I downloaded the regulations regarding rehabilitator licensing from the USFWS website. An entire page listed the documents that were required, including a description of our rehabilitation experience and training and the birds we had worked with, along with a letter from a rehabilitator who could vouch for our experience. A report of our raptor facilities was required, along with appropriate diagrams, photographs, dimensions, and even a description of the flooring. A letter from a rehabilitation facility willing to lend use of their flight cage was needed. Also necessary was a list of what we would feed the “rehabilitees” and an affidavit from a federally licensed rehabilitator, again, reflecting knowledge of our training and qualifications, and promising assistance should we require it. The fourth item on the list was a letter from our local Fish and Game conservation officer indicating a need for rehabilitation skills in our region. Another requirement was a signed statement from a licensed veterinarian agreeing to provide medical treatment.

We would have to apply for, be approved, and be permitted under the state as wildlife rehabilitators. A copy of the license (which is not valid unless one also holds a federal permit) had to be enclosed with the application. We needed a letter from a public educational or scientific institution (including federal permit numbers) stating willingness to accept either the carcasses of birds that died while in our care or live birds deemed non-releasable. I set to work immediately to satisfy all the requirements, relying on the federal clerk’s suggestions such as combining requests for requirements to fulfill to agencies that could satisfy several at once.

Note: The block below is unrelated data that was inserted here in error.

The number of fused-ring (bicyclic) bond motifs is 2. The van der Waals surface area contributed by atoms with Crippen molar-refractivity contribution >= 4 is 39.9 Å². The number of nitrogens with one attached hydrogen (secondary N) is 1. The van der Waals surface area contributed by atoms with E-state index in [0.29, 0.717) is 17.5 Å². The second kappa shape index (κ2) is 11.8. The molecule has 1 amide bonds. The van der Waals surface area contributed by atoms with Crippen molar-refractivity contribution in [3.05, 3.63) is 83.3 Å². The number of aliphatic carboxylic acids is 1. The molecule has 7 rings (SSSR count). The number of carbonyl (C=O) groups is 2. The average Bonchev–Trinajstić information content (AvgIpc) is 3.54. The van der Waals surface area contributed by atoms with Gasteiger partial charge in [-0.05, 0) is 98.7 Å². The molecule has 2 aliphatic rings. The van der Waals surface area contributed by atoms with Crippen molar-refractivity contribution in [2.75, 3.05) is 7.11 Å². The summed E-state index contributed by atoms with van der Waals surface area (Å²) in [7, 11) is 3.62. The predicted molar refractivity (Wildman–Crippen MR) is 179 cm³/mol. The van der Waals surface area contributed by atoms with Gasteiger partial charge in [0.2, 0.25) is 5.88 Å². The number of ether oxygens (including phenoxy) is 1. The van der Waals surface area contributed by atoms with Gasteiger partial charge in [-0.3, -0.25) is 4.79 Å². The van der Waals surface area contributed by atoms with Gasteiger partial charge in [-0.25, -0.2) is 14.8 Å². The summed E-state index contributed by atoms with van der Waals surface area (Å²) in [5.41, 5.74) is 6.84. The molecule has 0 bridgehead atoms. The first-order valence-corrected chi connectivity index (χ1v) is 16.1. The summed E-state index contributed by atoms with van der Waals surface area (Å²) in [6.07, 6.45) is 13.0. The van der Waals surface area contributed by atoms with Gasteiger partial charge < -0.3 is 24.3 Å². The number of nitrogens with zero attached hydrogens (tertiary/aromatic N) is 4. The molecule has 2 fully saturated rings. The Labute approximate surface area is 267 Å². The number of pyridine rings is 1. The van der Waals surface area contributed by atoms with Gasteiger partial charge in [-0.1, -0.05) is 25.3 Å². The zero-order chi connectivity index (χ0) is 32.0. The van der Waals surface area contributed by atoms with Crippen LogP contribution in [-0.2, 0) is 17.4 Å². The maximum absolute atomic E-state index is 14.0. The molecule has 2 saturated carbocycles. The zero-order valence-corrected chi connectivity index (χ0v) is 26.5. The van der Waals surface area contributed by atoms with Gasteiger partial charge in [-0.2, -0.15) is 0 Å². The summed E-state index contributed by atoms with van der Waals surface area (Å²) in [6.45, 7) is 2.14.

After contacting the permits officer, Michael called me again. “He restated you have to go through the entire licensing process, Nancy, but he did promise when your application came to his desk, he would process it right away.” This was a huge concession for the Migratory Bird Permit Office to make, as we had been told there was a months-long backlog of paperwork. We were approaching a formidable government office for licensing, the same office staff that held our lives in their hands whenever it came time to renew our falconry licenses.

Despite the promise made to Michael Amaral, we knew there were no “shortcuts” and that if every t was not crossed, every i was not dotted, the wildlife rehabilitator license would not be granted and the injured peregrine would not be coming here. I was in a state of nervous excitement over the idea of working with the peregrine. Fulfilling all the criteria required to obtain my rehab license had become an obsession. This falcon filled my mind every waking moment, and at night I dreamed about the peregrine.